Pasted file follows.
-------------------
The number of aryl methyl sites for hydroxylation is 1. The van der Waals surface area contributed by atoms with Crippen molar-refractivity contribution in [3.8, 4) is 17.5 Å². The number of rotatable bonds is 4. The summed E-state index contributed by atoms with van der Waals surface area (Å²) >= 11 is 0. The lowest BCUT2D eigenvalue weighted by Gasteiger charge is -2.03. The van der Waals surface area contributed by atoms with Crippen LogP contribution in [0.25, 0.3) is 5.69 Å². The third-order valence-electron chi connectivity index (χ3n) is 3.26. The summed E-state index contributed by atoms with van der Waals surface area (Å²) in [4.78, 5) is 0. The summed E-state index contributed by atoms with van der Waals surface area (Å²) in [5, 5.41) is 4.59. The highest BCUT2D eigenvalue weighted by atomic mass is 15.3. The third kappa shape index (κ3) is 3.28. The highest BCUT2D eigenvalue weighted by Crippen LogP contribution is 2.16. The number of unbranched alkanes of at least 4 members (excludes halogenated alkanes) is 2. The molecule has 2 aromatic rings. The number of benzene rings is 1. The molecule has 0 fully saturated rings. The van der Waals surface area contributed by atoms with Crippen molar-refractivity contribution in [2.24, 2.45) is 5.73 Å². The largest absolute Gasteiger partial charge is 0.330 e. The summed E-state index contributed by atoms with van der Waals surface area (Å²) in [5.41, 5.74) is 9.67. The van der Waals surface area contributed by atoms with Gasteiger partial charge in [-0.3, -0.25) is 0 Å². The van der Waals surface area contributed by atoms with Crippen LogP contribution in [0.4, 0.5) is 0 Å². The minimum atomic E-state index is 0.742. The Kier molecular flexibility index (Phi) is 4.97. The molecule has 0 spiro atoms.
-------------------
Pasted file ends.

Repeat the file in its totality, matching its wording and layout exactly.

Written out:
The number of aryl methyl sites for hydroxylation is 1. The van der Waals surface area contributed by atoms with Crippen molar-refractivity contribution in [3.8, 4) is 17.5 Å². The number of rotatable bonds is 4. The summed E-state index contributed by atoms with van der Waals surface area (Å²) >= 11 is 0. The lowest BCUT2D eigenvalue weighted by Gasteiger charge is -2.03. The van der Waals surface area contributed by atoms with Crippen LogP contribution in [0.25, 0.3) is 5.69 Å². The third-order valence-electron chi connectivity index (χ3n) is 3.26. The summed E-state index contributed by atoms with van der Waals surface area (Å²) in [4.78, 5) is 0. The summed E-state index contributed by atoms with van der Waals surface area (Å²) in [5, 5.41) is 4.59. The highest BCUT2D eigenvalue weighted by atomic mass is 15.3. The third kappa shape index (κ3) is 3.28. The highest BCUT2D eigenvalue weighted by Crippen LogP contribution is 2.16. The number of unbranched alkanes of at least 4 members (excludes halogenated alkanes) is 2. The molecule has 2 aromatic rings. The number of benzene rings is 1. The molecule has 0 fully saturated rings. The van der Waals surface area contributed by atoms with Crippen molar-refractivity contribution in [2.24, 2.45) is 5.73 Å². The largest absolute Gasteiger partial charge is 0.330 e. The summed E-state index contributed by atoms with van der Waals surface area (Å²) in [5.41, 5.74) is 9.67. The van der Waals surface area contributed by atoms with Gasteiger partial charge in [-0.3, -0.25) is 0 Å². The van der Waals surface area contributed by atoms with Crippen LogP contribution in [0.4, 0.5) is 0 Å². The minimum atomic E-state index is 0.742. The Kier molecular flexibility index (Phi) is 4.97. The molecule has 0 spiro atoms.